Inhibition of 5-LOX, COX-1, and COX-2 Increases Tendon Healing and Reduces Muscle Fibrosis and Lipid Accumulation After Rotator Cuff Repair
Oak NR, Gumucio JP, Flood MD, Saripalli AL, Davis ME, Harning JA, Lynch EB, Roche SM, Bedi A, Mendias CL. Am J Sport Med. 2014 [Epub ahead of print]
Take-Home Message: Licofelone, a non-steroidal anti-inflammatory treatment, has tissue-specific effects. In a rotator cuff repair rat model, this drug reduces functional muscle regeneration but improves tendon healing.
Rotator cuff tears are often associated with muscle atrophy and fatty degeneration, which can impair tendon repairs. The arachidonic acid cascade, in which arachidonic acid is converted to prostaglandins by cyclooxygenases-1 and -2 (COX-1 and COX-2) or leukotrienes by 5-lipoxygenase (5-LOX), may contribute to the development of fatty infiltration and unfavorable conditions for tissue repair. Licofelone is an anti-inflammatory drug (not yet FDA-approved) that simultaneously inhibits 5-LOX, COX-1, and COX-2. This drug enhanced cartilage and bone regeneration, but its effects have not been tested in other musculoskeletal tissues. The authors of this study were interested in the effects of licofelone on rotator cuff tendon healing in an animal model. Rats underwent detachment of their supraspinatus tendon, which was left to retract, simulating a chronic tear, followed by repair 4 weeks later. After repair, animals received either a control solution or licofelone through oral gavage for 2 weeks. Supraspinatus specimens were used for muscle functional testing, tendon mechanics, histology, and biochemical assays. Licofelone reduced the muscle fiber contractile properties and increased the transition of muscle fiber type IIX to pathological type IIB. Despite these worrisome findings, licofelone increased tendon mechanics (failure load/stress, stiffness), decreased triglycerides and fibrosis within the muscle, and improved the gross appearance of the repair (less inflamed, increased fibrocartilage at the tendon-bone insertion). Gene expression analysis revealed decreased PPARγ and perilipin 1 expression (adipogenic markers), consistent with decreased muscle triglyceride levels, and increased expression of a collagen-degrading enzyme, consistent with reduced collagen content in the muscle.
The findings of this study suggest that licofelone, a LOX-5/COX-1/COX-2 inhibitor, may improve rotator cuff tendon-to-bone healing and reduce muscle fatty degeneration and fibrosis but impair muscle function (decrease contractile properties). Future research could investigate whether postoperative rehabilitation may diminish the loss of muscle function due to licofelone. Future research should also investigate mechanisms responsible for these observations, specifically the role of inflammatory processes in muscle and tendon healing. In humans, muscle fatty atrophy is associated with poor rotator cuff repair outcomes, so developing treatments to reduce this degeneration is an active and important area of research. The investigators of this study chose only a 2 week time point for drug administration and tissue harvest. Other studies suggest that early but not delayed administration of NSAIDs may be detrimental to tendon healing, so future studies should investigate multiple time points. While this is a basic science study, the findings have implications for clinical practice, namely questioning the differential tissue effects of NSAIDs following rotator cuff repairs. Unlike traditional NSAIDs, this novel drug blocks LOX-5 in addition to COX-1 and COX-2. It has been speculated that traditional NSAIDs that block only COX could detrimentally increase production of LOX-5. This study suggests that blocking LOX-5 in addition could enhance rotator cuff tendon-to-bone healing in a chronic tear model, but, similar to traditional NSAIDs, it negatively affects muscle function.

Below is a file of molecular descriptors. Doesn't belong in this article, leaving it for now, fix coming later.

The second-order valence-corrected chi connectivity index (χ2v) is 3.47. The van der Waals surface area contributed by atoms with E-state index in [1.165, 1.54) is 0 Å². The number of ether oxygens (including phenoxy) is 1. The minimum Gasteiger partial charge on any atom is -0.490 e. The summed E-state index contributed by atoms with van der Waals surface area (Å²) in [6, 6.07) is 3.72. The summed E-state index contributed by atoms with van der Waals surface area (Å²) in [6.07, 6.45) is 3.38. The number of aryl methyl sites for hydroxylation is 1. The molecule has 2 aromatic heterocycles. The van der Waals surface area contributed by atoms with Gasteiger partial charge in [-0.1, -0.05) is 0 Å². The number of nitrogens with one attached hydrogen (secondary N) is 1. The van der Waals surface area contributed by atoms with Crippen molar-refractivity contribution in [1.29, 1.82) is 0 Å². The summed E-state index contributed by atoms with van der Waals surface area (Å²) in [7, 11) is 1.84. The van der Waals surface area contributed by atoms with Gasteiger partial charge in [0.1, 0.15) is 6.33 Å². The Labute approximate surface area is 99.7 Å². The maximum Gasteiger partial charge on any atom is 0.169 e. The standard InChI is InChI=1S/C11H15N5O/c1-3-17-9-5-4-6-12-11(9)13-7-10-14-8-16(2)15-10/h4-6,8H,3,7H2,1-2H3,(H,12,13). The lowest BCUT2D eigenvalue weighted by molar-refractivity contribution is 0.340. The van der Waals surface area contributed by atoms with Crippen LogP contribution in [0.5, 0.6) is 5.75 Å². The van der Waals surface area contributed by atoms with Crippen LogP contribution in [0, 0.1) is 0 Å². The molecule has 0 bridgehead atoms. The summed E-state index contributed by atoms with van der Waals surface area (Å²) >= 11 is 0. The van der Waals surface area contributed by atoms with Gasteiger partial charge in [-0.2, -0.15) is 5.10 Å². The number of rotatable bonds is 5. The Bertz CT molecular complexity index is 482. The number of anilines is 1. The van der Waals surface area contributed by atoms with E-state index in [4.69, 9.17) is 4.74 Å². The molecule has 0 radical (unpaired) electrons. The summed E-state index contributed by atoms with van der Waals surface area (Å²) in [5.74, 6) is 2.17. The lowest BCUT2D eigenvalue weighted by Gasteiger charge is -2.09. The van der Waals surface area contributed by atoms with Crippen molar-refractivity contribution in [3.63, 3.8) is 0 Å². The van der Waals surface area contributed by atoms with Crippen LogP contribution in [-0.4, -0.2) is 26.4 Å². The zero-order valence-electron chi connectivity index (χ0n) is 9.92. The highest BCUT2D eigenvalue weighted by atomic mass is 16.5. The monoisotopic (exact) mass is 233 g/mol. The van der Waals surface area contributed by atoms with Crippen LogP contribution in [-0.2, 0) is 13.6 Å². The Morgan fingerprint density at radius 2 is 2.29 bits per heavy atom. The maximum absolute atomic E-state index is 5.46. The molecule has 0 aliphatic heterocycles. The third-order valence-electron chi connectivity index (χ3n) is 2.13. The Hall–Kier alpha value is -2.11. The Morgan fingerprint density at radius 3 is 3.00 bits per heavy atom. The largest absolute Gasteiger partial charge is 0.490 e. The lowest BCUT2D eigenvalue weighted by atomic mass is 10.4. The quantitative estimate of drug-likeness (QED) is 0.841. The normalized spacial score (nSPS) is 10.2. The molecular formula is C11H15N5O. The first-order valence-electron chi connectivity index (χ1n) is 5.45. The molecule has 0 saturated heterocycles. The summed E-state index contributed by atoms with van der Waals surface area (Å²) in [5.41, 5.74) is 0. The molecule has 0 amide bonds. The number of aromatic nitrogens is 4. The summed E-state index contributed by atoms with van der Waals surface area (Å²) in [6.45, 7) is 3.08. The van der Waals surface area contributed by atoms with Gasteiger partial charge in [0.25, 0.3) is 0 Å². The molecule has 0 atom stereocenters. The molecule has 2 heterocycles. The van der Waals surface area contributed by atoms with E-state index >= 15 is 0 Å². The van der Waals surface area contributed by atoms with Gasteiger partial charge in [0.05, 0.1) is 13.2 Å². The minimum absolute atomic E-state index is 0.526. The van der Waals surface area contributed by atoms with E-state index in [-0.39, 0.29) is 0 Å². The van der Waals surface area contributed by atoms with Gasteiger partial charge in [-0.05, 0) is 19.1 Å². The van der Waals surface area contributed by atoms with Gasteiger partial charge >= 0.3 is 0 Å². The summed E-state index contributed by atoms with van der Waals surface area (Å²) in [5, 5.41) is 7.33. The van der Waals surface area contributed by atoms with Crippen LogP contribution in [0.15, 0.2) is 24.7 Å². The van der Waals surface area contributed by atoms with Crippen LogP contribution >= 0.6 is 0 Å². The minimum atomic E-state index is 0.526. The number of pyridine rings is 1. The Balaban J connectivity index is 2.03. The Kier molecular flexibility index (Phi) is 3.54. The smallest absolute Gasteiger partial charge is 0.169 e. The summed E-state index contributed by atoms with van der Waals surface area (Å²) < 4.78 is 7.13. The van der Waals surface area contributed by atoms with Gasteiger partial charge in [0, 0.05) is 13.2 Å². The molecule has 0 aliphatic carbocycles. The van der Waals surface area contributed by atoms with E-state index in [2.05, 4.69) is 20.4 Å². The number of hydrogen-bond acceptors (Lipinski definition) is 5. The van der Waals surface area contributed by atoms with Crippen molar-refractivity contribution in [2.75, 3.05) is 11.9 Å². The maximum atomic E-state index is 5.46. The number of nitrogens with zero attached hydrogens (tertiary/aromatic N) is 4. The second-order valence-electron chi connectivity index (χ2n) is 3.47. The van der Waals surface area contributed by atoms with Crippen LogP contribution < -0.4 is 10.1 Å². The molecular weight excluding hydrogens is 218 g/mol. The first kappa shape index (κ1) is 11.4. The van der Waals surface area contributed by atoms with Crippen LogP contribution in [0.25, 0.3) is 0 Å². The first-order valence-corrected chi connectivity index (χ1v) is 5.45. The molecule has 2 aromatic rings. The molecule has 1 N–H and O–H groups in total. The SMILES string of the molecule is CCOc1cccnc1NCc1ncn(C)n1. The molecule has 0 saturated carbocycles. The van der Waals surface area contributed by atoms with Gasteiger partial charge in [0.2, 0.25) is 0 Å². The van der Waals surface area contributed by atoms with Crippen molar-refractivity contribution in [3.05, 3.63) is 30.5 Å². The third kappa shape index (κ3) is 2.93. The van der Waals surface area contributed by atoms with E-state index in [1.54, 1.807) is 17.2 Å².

Questions for Discussion: Do you prescribe NSAIDs for tendon and muscle injuries, and if so, will you continue? Do you think that licofelone and other NSAID treatments may have different effects for treating different stages of tendinopathy and rotator cuff tears?
Written by: Sarah Ilkhanipour Rooney
Reviewed by: Stephen Thomas